No product, idea, or achievement is possible without our most critical asset—the collective thought capital of hundreds of thousands of IBMers. The expertise, technical skill, willingness to take risk and overall dedication of IBM employees have led to countless transformative innovations through the years. Meet team members who contributed to this Icon of Progress.
R. Blair Smith“The men and women in both American Airlines and IBM who did that terrific amount of work literally went from can’t to can.”
Born in Meridian, Mississippi, R. Blair Smith was a resourceful man. When work was scarce during the Great Depression, Smith wrote his local senator and landed a three-month appointment to the Agricultural Adjustment Administration in Washington, D.C. When his father passed away, Smith passed up college to provide for his family. In 1942, Smith moved to Southern California to work for the California Shipbuilding Corporation, and later entered the air freight industry. He spent more than a decade on the client side of IBM’s business, using IBM machines and technologies, before officially joining IBM in 1950. His deep understanding of IBM products and client concerns, as well as his background in air shipping, served him well on one day in 1953, when he happened to sit next to American Airlines president, C. R. Smith, on a flight from L.A. to New York. The conversation the two men had on that day would eventually result in Sabre.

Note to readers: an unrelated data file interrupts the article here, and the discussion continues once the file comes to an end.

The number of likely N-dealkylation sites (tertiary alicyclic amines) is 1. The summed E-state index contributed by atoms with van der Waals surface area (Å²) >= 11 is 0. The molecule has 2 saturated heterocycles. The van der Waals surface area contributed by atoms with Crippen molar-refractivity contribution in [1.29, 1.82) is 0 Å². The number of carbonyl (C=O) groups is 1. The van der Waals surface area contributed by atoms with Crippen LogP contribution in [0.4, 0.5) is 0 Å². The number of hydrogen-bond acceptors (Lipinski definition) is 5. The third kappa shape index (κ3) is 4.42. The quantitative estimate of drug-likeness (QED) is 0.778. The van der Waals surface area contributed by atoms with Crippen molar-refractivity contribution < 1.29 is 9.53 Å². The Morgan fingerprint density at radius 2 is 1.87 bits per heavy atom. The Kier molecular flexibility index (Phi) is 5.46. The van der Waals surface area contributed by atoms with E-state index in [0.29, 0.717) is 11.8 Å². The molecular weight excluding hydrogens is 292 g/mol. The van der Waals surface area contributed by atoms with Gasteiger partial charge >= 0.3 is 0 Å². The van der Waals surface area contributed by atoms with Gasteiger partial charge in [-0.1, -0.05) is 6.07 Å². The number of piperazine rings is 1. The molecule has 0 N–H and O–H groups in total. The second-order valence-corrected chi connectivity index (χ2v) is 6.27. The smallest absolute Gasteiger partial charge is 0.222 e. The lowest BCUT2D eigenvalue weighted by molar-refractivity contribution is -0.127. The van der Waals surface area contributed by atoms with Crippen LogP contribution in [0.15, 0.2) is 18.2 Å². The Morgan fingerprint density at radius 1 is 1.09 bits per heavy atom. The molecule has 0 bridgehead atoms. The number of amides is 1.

C. R. Smith“Sabre will permit both mass travel and personalized reservations service.”
The eldest of seven children, Cyrus Rowlett Smith, “C. R.,” became the president of American Airlines in 1934 at the age of 35. Smith quickly consolidated American’s convoluted air routes into an efficient network, and standardized the company’s airplanes with a fleet of new DC-3 aircraft. During WWII, he joined the US Army Air Forces as a colonel and helped organize the Air Transport Command. He eventually became a major general before returning to American Airlines in 1945. After meeting Blair Smith and speaking with his long-time friend Thomas J. Watson Jr., C. R. Smith put his weight behind Sabre, committing roughly US$40 million to a joint research and development effort with IBM. In 1968, Smith retired as chief executive of American Airlines and was appointed Secretary of Commerce by US President Lyndon B. Johnson.